I’ve had two summer obsessions–and it wouldn’t be fair or nice to keep them all to myself. These are books turned into TV shows that I can’t get enough of. They are so brilliant that they won’t let me sleep or even bother to watch my kids. (I exaggerate, but just a little.) I’ll just be honest, I also love how sexy these stories are.
I kept hearing about Orange is the New Blackfrom friends and in news stories online. I wasn’t too excited about it, but I thought I’d check it out since I have a Netflix account for my kids. Besides, did you see True Blood this season? It was barely watchable. Summer TV was a vast wasteland of bore. That was, until I binge-watched OITNB. It’s about Piper Chapman, a seemingly nice girl with a nice fiance who all of a sudden gets a call from the Feds. Her secret is that 10 years ago, she carried a suitcase full of drug money for her flashy, intriguing and sexually satisfying girlfriend who imported heroin. For her indiscretion, Chapman pleads guilty and must serve 15 months in minimum security federal prison. The main character is such a delightfully complicated mess on the show that I dare you not to watch. But even better are all of the supporting actresses–the women in prison with their own imaginative stories. Her fiance, played by Jason Biggs, dutifully visits her while her ex-drug-dealer-girlfriend (Laura Prepon) taunts her in their shared prison quarters.
Even better, I found out that the basis of the story is real. Orange is the New Black was a memoir first, written by the real Piper whose last name is Kerman. The book is fantastic, too, but it’s not nearly as dramatic. Kerman got herself together in real life. Her alter-ego Chapman has a very long way to go. I can’t believe I have to wait another year for season two.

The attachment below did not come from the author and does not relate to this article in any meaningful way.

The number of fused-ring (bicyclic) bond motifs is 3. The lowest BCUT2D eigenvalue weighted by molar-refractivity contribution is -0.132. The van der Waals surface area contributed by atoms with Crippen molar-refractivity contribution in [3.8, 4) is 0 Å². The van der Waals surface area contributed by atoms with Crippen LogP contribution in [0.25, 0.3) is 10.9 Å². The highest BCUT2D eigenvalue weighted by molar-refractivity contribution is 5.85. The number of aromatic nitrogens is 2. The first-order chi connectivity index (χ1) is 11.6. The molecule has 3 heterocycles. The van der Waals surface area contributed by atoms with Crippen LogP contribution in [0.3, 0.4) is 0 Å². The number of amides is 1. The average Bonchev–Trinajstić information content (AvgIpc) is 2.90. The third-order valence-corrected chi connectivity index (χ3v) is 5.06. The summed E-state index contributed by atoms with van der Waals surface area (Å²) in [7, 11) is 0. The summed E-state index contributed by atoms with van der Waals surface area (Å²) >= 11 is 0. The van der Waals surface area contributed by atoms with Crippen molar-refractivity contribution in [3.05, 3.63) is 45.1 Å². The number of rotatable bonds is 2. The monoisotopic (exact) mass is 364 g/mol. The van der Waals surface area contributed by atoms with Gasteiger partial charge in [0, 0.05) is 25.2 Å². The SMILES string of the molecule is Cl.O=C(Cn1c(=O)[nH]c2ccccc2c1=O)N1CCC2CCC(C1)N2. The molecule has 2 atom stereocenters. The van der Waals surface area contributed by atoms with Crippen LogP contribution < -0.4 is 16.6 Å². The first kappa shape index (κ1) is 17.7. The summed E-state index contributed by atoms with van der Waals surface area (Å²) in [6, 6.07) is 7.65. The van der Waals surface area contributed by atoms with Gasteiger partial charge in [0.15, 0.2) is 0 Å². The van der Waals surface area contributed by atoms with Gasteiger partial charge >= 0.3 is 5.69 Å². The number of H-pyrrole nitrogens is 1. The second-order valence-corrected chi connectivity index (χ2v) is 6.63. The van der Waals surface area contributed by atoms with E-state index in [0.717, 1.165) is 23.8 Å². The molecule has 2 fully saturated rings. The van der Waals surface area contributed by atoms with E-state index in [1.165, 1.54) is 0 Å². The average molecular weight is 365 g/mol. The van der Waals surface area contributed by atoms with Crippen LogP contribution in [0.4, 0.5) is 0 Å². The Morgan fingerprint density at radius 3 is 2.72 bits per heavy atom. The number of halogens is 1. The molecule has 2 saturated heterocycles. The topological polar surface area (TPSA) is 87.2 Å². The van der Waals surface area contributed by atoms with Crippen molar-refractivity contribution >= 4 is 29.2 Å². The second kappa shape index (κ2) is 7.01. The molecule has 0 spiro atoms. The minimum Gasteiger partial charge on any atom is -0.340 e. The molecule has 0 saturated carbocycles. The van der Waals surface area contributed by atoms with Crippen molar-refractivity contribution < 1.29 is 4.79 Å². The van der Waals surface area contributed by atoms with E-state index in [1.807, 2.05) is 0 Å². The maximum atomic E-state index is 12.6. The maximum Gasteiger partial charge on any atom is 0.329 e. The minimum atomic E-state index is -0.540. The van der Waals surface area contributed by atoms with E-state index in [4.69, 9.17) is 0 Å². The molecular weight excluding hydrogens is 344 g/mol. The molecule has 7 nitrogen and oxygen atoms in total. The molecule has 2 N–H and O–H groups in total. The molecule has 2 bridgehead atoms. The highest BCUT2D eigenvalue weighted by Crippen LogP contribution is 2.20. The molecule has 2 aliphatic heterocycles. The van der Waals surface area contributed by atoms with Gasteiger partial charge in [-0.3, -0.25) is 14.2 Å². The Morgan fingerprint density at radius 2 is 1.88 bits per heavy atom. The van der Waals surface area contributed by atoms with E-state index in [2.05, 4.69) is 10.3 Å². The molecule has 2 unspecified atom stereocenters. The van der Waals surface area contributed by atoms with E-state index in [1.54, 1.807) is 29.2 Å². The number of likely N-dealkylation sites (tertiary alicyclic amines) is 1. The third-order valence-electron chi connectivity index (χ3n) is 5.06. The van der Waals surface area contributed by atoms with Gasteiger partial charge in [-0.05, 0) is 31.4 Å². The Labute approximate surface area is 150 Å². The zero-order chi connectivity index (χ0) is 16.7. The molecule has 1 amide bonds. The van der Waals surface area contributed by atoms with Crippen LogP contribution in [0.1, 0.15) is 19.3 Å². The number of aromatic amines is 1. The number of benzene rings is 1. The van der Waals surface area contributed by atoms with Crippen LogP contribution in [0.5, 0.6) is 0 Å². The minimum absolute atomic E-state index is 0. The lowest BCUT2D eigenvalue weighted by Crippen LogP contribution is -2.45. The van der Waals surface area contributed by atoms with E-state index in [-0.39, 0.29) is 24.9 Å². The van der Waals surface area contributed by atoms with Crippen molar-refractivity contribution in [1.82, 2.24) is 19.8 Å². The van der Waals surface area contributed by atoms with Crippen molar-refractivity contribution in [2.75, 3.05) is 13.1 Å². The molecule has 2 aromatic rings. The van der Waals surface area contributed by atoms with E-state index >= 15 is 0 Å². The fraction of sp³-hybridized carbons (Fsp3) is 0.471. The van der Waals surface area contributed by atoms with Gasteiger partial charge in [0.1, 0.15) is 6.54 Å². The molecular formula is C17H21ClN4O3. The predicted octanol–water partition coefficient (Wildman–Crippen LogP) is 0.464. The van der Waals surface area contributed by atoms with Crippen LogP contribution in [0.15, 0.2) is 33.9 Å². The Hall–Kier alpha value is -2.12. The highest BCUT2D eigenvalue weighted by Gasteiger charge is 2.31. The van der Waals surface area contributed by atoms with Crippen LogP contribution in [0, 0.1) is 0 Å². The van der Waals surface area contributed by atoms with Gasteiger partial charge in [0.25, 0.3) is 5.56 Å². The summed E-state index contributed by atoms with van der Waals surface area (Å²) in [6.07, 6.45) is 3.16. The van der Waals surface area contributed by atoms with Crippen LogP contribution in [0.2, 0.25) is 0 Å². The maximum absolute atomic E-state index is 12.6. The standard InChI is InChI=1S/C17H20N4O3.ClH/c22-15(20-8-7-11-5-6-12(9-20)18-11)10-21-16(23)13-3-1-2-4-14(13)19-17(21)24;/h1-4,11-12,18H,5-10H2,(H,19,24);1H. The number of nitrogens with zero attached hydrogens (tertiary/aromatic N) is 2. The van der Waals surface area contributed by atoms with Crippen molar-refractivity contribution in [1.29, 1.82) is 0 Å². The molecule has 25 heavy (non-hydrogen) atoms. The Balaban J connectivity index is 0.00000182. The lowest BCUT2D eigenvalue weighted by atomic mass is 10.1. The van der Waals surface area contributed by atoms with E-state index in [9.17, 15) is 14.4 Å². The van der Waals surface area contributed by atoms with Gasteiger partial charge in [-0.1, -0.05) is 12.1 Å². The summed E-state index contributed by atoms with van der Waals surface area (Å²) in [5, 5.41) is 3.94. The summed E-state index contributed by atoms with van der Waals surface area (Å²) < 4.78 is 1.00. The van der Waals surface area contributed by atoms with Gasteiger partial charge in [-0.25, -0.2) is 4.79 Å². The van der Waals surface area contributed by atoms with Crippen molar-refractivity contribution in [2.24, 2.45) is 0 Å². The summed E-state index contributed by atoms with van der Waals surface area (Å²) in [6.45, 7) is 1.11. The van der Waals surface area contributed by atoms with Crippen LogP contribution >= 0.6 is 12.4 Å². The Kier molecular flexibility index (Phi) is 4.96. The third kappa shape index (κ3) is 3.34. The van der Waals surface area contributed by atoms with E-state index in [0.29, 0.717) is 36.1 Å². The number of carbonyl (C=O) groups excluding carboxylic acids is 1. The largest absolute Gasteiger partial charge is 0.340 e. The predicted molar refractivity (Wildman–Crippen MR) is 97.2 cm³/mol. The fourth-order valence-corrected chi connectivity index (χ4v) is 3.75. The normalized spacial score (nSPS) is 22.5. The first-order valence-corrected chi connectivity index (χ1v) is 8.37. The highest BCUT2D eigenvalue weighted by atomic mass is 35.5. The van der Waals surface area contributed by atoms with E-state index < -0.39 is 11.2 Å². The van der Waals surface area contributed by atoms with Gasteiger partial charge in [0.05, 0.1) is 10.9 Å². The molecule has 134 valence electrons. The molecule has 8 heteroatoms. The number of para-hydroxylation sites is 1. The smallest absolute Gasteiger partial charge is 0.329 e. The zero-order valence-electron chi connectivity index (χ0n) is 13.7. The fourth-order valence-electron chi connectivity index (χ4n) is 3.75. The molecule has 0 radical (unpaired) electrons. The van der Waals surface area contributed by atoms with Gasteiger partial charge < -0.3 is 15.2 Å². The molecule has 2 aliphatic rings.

My husband is jealous of my love of The White Queen–both the book by Phillipa Gregory and the TV show on Starz. I voraciously read it in two days, and then I sat down to watch the first three episodes on demand. OMG, if you are into crazy English history–war, blood, romance, plots, witches–you will believe you’ve hit the jackpot. The show follows the same arc as the book. The mostly true story is about the beautiful common woman Elizabeth Woodville who entrances the young King Edward during The War of the Roses in the 1400s. She reigns as queen and must constantly woo and scheme to keep her royal position and her head. The story is told through the eyes of women and suggests that they played more of a role in medieval politics than they’re often given credit for.
The White Queen book is part of a series, and I’m already onto The Red Queen. It’s every bit as addictive and good. I don’t know if Starz plans to follow Gregory’s brilliant writings into a second season, but I certainly hope that they do.
Books about women and alcohol are all the rage this summer. I recently posted about Her Best-Kept Secret. Today, I want to suggest a memoir about a mom who got toasted way too much and then worked hard to fix her life. Author Heather Kopp‘s Sober Mercies: How Love Caught Up with a Christian Drunk is a great book for any parent who’s interested in alcohol and how it affects our kids. It’s especially helpful for, well, drunks. Heather tells you more about her incredible journey from addicted to clean below:
“I recently got an email from a mom I’ll call Lucy who recognized herself in my book. Which is to say, she’s an admitted alcoholic who hides her problem well.
Lucy is married to a prominent doctor, the mother of two school-aged kids and involved in her church. She admits that by all counts, she has a beautiful life. “So why can’t I stop drinking?!” she wrote. “How the hell did this happen?”
My guess is what happened to Lucy is what’s happening to a growing number of moms. It’s become trendy these days to combine happy hour with play dates, or to reach for a glass or two of wine in the afternoon to take the edge off a hard day with the kids. For most moms, that’s fine. But for women predisposed to alcoholism, pretty soon happy hourturns into a daily habit—and every day becomes a hard day.